According to retro theories, nostalgia increases during times of instability. When looking back on a past decade, we derive a sense of completion and security: we know what happened, it is quantified, understood and safe. Theorist Marshall McLuhan neatly refers to this as living life ‘in the rearview mirror.’
The 1950s is one of the most misappropriated decades in history, the circulated vision of it as a Chevrolet driving, poodle skirt-swirling decade is woefully blinkered. The nostalgic paradise we have bought into conveniently forgets the racism, the prejudice and the fear that was also prevalent. In the numerous companies, restaurants and hotels subscribing to the same business model as Johnny Rockets, the presentation of 1950s America is about as well rounded as watching TV sitcom Happy Days.
Clubhouse Exterior at the Ace Hotel, photo Spencer Lowell
The Ace Hotel and 1950s Palm Springs spirit
With this in mind, the Ace Hotel in Palm Springs is worthy of remark as a point of divergence. It plays with its architectural history and iconic location in an eclectic and humourous way. Rather than recreate historical scenes in the rooms, the colour scheme is stripped back to be almost bare, the space enlivened by a few well-picked vintage pieces like an Acapulco chair or an Eero Saarinen table.
The interiors of the Desert Modern buildings were masterminded by Los Angeles based design firm, Commune, who are renowned for their deft weaving of vintage 20th century design into resolutely contemporary spaces. The 1950s is a constant presence but one which remains in the background, surfacing occasionally but never dominating. Mesozoic stonewalls, so dominant in postwar design as a prehistoric counterpart to the futuristic expanses of glass and steel, form the backdrop throughout the converted diner, renamed King’s Highway, and the communal spaces.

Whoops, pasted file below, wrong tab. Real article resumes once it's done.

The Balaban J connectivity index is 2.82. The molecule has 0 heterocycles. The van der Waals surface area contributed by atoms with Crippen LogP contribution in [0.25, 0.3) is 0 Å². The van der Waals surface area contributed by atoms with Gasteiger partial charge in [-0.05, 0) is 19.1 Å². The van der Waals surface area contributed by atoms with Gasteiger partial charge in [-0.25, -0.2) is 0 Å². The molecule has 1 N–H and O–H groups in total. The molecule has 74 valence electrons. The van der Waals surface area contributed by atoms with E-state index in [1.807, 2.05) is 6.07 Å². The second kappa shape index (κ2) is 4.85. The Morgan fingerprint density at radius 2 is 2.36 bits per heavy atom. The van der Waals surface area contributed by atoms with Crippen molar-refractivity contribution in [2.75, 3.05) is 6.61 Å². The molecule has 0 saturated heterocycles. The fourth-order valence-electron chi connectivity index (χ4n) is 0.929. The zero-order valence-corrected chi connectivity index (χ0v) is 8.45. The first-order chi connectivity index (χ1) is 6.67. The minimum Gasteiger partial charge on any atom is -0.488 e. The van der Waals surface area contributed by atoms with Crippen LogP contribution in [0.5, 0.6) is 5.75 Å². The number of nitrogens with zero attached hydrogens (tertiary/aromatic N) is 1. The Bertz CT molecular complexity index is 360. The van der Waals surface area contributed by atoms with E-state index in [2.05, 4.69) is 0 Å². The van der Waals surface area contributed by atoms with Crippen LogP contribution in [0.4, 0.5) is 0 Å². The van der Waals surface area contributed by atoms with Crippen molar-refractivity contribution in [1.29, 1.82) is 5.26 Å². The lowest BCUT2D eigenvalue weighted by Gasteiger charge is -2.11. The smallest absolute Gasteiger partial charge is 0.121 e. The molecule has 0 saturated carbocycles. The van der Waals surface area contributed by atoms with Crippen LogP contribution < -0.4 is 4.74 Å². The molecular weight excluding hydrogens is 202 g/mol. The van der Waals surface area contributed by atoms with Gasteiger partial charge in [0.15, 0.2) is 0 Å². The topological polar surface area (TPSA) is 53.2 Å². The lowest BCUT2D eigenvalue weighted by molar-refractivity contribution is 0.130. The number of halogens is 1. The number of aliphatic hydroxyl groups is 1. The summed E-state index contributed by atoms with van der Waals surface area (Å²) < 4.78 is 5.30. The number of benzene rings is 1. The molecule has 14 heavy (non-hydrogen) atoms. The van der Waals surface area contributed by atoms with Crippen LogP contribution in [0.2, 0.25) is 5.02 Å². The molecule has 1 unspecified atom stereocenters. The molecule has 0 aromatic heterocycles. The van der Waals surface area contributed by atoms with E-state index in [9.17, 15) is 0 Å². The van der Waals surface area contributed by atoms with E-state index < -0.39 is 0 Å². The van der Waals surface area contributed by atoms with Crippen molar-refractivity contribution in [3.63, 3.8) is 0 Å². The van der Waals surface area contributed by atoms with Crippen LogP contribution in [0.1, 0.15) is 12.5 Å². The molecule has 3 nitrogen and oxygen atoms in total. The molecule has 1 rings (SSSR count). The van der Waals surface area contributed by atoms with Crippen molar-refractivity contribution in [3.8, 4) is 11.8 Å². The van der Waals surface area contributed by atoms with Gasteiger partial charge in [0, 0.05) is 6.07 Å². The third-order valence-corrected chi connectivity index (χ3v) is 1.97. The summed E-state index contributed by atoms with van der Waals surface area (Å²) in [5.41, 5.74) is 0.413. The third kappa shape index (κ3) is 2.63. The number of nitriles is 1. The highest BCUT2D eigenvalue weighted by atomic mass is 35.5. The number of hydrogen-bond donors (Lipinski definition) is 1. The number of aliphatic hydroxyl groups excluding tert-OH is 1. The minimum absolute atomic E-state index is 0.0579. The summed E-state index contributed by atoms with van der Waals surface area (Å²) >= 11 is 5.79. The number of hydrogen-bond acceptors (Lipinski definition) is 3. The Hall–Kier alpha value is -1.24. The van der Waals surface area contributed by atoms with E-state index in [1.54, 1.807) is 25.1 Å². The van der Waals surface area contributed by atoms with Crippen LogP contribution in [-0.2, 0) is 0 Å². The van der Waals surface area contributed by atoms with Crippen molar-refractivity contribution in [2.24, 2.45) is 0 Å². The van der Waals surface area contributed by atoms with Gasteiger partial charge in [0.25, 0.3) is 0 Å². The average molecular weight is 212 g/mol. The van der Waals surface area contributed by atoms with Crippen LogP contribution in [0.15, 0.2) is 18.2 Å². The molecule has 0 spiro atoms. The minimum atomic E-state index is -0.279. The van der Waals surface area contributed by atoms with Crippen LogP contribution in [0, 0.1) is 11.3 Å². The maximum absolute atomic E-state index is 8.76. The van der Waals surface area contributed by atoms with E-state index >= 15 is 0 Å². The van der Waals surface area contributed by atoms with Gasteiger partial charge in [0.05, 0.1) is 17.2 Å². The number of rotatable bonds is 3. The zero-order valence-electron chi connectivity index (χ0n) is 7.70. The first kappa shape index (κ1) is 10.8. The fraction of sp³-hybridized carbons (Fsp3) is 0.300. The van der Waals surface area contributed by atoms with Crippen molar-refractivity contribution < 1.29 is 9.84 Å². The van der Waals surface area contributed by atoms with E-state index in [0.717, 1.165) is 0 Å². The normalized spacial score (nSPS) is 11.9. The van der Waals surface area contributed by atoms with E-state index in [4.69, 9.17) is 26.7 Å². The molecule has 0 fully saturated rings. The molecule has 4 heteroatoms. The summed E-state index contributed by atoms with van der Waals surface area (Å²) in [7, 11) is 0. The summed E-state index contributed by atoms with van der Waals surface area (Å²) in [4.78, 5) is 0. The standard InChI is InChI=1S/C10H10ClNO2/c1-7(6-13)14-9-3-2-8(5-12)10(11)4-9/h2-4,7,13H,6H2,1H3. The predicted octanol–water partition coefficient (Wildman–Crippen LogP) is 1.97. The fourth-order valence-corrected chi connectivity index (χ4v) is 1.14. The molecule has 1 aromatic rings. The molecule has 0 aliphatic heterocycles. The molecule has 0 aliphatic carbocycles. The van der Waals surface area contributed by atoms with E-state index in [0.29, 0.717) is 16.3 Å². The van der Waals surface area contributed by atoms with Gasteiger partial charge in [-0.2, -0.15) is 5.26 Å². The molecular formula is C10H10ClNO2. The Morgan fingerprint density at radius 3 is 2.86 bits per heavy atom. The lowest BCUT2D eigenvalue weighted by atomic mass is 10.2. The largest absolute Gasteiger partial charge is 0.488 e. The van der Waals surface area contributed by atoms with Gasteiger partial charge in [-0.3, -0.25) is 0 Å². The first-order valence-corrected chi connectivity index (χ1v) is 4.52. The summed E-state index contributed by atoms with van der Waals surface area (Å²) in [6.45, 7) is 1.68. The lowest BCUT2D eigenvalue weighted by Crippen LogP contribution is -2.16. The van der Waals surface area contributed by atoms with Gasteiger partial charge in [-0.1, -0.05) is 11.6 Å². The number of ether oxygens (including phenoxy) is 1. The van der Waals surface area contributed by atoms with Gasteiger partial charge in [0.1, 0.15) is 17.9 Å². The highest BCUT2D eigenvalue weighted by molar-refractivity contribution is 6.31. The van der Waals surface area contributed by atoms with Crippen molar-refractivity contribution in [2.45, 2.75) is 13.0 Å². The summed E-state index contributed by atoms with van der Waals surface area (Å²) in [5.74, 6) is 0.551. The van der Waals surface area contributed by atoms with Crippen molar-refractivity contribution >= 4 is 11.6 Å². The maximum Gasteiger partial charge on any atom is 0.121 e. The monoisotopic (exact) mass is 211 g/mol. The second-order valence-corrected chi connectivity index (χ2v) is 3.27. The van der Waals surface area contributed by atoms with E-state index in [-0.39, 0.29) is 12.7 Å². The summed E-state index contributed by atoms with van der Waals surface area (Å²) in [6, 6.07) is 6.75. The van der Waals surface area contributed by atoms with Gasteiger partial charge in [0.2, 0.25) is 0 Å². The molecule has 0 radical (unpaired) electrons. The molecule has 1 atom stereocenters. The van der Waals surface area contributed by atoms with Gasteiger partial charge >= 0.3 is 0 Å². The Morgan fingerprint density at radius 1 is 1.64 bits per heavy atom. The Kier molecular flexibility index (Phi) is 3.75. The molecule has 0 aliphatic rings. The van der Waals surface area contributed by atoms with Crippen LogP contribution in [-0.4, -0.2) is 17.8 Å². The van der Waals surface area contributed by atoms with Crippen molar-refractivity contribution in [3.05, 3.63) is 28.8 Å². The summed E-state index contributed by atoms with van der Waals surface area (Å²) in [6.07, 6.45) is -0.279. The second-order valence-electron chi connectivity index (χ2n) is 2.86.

There is kitsch abound, with bears perched on bars, taxidermy-stuffed cabinets, and various trinkets; plus there are regular bingo nights. The same kind of playfulness that conceived of tailfins and jagged roofs is apparent here today and in this way Ace Hotel has been faithful to the spirit of the time, if not the décor.
King’s Highway, Ace Hotel, photo Ace Hotel
Avoiding 1950s cliché at the Ace Hotel in Palm Springs
Ace Hotel incorporates 1950s Americana in such a way that it draws attention to the very theatricality of it. Though it is inarguably afflicted by our decade’s fondness of irony, in this case, it’s welcome, drawing attention to the artificiality of our retro longings. Visiting the Ace leaves you feeling content to be living now. It avoids the clichés of re-enactments to be resolutely contemporary whilst historically aware and, in the process, serves as a model for the restoration of modernist buildings in a thoughtful, inspired, and very much present way.
Ace Hotel, King Lounge, photo Ace Hotel
For more information about reserving a room at the Ace Hotel, click here
For information on Palm Springs Modernism week, click here
For more on the revived interiors at the Ace Hotel, see interior design website Commune